OMAHA (DTN) -- USDA sees higher corn and soybean production with this year's planted acres and yield forecast to rise in USDA's initial Grains and Oilseeds Outlook released Friday.
Corn production is projected at 15.2 billion bushels (bb) for the 2021-22 crop and soybean production is projected at 4.5 bb. Higher demand forecasts for both crops will keep ending stocks relatively low, especially for soybeans.
USDA released the Grains and Oilseeds Outlook as part of the USDA Agricultural Outlook Forum, which continues Friday.
USDA projected 2021-22 crop year to lead to larger crop production, greater domestic use and exports, and slightly higher ending stocks.
The 2021-22 corn planting is projected 92 million acres (ma). With a yield projected at 179.5 bushels per acre (bpa), USDA forecasts the corn crop production at 15.2 bb. USDA cites the higher yield as based on weather-adjusted trend, assuming norming planting progress and summer growing-season weather.
All of that compares to the 2020-21 crop at 90.8 ma planted, a yield of 172 bpa and production at 14.18 bb.
Total corn use for the 2021-22 crop is also forecast to rise 3% as well on higher demand in both domestic use and continued strength in exports. Feed, seed and industrial use is projected up 4% to 6.6 bb. Corn used for ethanol also is expected to increase 5% based on expectations of higher motor gasoline consumption over the next year following the slowdown due to COVID-19. Feed and residual use for corn in 2021-22 will increase 200 million bushels (mb) to 5.9 bb.
Corn exports are expected to increase 50 mb to 2.7 bb, "reflecting expectations of global trade growth and continued robust demand from China."
Ending stocks for the 2021-22 corn crop is pegged at 1.6 bb, up 50 mb from the forecast now set for the 2020-21 crop. The stocks-to-use ratio for corn will remain at about 10.3%.
The average corn price per bushel will drop in 2021-22 by 10 cents a bushel (bu) to $4.20 a bu.
USDA expects farmers to plant 90 ma of soybeans in 2021, up 6.9 ma from last year. USDA said the gain is encouraged by "new-crop soybean futures prices relative to corn, supported by strong Chinese demand and the tightest stocks-to-use ratio since 2013-14."
Soybean production is pegged at 4.5 bb, up 9% above 2020-21 production with yield projected at 50.8 bpa.
That compared with production for the 2020-21 crop at 4.14 bb and a yield of 50.2 bpa.
The agency sees ending stocks at 145 mb, up 25 mb from its current estimate of 2020-21 ending stocks. Ending stocks to use, at 3.2%, will remain historically low. It's calling for lower exports and higher crush.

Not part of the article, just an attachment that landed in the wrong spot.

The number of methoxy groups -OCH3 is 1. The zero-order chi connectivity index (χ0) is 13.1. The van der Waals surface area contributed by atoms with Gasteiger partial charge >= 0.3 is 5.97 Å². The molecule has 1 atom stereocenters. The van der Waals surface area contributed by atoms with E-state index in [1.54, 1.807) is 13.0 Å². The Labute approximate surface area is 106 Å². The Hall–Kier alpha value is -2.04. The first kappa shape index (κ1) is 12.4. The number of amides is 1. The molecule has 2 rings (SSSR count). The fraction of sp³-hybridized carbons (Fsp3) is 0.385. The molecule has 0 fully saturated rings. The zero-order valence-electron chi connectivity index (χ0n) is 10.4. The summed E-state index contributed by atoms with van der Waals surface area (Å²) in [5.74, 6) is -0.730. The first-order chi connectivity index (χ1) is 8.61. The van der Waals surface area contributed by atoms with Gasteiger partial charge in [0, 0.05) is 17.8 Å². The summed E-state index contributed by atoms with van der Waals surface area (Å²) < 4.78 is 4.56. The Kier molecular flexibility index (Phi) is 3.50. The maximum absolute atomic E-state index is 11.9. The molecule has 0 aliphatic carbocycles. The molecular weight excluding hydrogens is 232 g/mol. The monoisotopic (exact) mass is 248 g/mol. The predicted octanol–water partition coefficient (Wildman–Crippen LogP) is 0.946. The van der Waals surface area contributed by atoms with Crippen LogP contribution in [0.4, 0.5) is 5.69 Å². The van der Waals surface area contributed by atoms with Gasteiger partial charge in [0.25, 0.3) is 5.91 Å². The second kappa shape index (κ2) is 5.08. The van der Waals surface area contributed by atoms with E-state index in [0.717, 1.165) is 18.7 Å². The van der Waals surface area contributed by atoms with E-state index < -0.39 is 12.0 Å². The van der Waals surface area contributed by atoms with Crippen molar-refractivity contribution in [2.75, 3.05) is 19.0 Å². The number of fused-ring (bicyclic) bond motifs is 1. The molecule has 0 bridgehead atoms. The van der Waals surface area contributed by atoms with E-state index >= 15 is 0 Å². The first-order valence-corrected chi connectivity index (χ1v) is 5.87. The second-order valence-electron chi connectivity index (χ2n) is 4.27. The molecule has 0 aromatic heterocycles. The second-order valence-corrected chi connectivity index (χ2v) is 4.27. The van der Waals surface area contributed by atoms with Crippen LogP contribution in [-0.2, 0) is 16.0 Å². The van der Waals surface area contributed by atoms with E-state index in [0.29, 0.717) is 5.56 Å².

"Soybean crush margins remain relatively strong with soybean and soybean product prices near 2020-21 levels. Soybean meal prices are forecast at $390 per short ton. Domestic use of soybean oil is projected up 2% for 2021-22 on expected expansion in renewable diesel capacity and gains in edible oil," USDA said.
Soybean exports are pegged at 2.2 bb, 50 mb lower than in 2020-21, citing limited exportable supplies that will curtail U.S. market share.
The season-average farm price is projected at $11.25 per bu, "up slightly from 2020-21 as forward pricing opportunities for 2021-22 are expected to be higher than a year ago."
USDA expects the 2021-22 crop year for wheat to show reduced supplies, slightly higher total use and declining ending stocks. The total production forecast, at 1.827 bb, is almost unchanged from 2020-21 with total acreage forecast at 45 ma and a national average yield of 49.1 bpa.
The NASS Winter Wheat and Canola Seedings report estimated winter wheat acreage at 32 million, up 5% from last year and the first increase since the 2013-14 season. Spring and durum wheat plantings, however, are expected to decline due to high corn and soybean prices winning over acreage in the Northern Plains.
Lower beginning stocks, combined with a virtually unchanged crop size, will result in a 6% decline in supplies to 2.793 bb, the lowest in seven years. Ending stocks for 2021-22 are expected to decline to 698 mb, 17% below the current year and the lowest carryout since 2013-14.
Total use, at 2.095 bb, is slightly lower than last year, but above the five-year average. Domestic use is forecast to be higher on increased feed and residual use "as the narrowing wheat-corn price spread is expected to increase wheat feeding this summer."
Lower exports will more than offset higher domestic use. USDA said wheat production in several regions, particularly Europe, is set to rebound, resulting in more export competition in 2021-22.
The tighter balance sheet supports a stronger national average farm-gate price of $5.50 per bu, up $0.50 from 2020-21.
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